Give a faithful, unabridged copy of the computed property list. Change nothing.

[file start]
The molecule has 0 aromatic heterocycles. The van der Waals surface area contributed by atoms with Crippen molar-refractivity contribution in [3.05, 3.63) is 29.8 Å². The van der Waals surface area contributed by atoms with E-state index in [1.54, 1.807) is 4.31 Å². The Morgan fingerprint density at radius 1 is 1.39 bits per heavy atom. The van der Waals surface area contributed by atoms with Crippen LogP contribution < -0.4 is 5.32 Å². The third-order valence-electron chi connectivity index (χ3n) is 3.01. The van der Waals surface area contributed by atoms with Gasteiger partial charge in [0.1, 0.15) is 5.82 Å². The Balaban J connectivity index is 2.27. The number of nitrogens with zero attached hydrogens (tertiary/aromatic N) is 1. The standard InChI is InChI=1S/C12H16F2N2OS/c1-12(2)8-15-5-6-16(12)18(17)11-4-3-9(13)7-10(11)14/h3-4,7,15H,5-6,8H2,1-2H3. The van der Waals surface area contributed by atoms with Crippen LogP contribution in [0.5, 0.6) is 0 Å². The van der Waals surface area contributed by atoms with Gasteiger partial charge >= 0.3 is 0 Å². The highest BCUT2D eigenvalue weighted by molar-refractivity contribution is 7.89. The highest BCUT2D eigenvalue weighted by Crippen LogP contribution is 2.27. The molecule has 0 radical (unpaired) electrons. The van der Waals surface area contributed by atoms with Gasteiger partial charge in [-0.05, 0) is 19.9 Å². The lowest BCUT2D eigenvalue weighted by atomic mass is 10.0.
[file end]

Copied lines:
The molecule has 0 aromatic heterocycles. The van der Waals surface area contributed by atoms with Crippen molar-refractivity contribution in [3.05, 3.63) is 29.8 Å². The van der Waals surface area contributed by atoms with E-state index in [1.54, 1.807) is 4.31 Å². The Morgan fingerprint density at radius 1 is 1.39 bits per heavy atom. The van der Waals surface area contributed by atoms with Crippen LogP contribution < -0.4 is 5.32 Å². The third-order valence-electron chi connectivity index (χ3n) is 3.01. The van der Waals surface area contributed by atoms with Gasteiger partial charge in [0.1, 0.15) is 5.82 Å². The Balaban J connectivity index is 2.27. The number of nitrogens with zero attached hydrogens (tertiary/aromatic N) is 1. The standard InChI is InChI=1S/C12H16F2N2OS/c1-12(2)8-15-5-6-16(12)18(17)11-4-3-9(13)7-10(11)14/h3-4,7,15H,5-6,8H2,1-2H3. The van der Waals surface area contributed by atoms with Crippen LogP contribution in [0.5, 0.6) is 0 Å². The van der Waals surface area contributed by atoms with Gasteiger partial charge >= 0.3 is 0 Å². The highest BCUT2D eigenvalue weighted by molar-refractivity contribution is 7.89. The highest BCUT2D eigenvalue weighted by Crippen LogP contribution is 2.27. The molecule has 0 radical (unpaired) electrons. The van der Waals surface area contributed by atoms with Gasteiger partial charge in [-0.05, 0) is 19.9 Å². The lowest BCUT2D eigenvalue weighted by atomic mass is 10.0.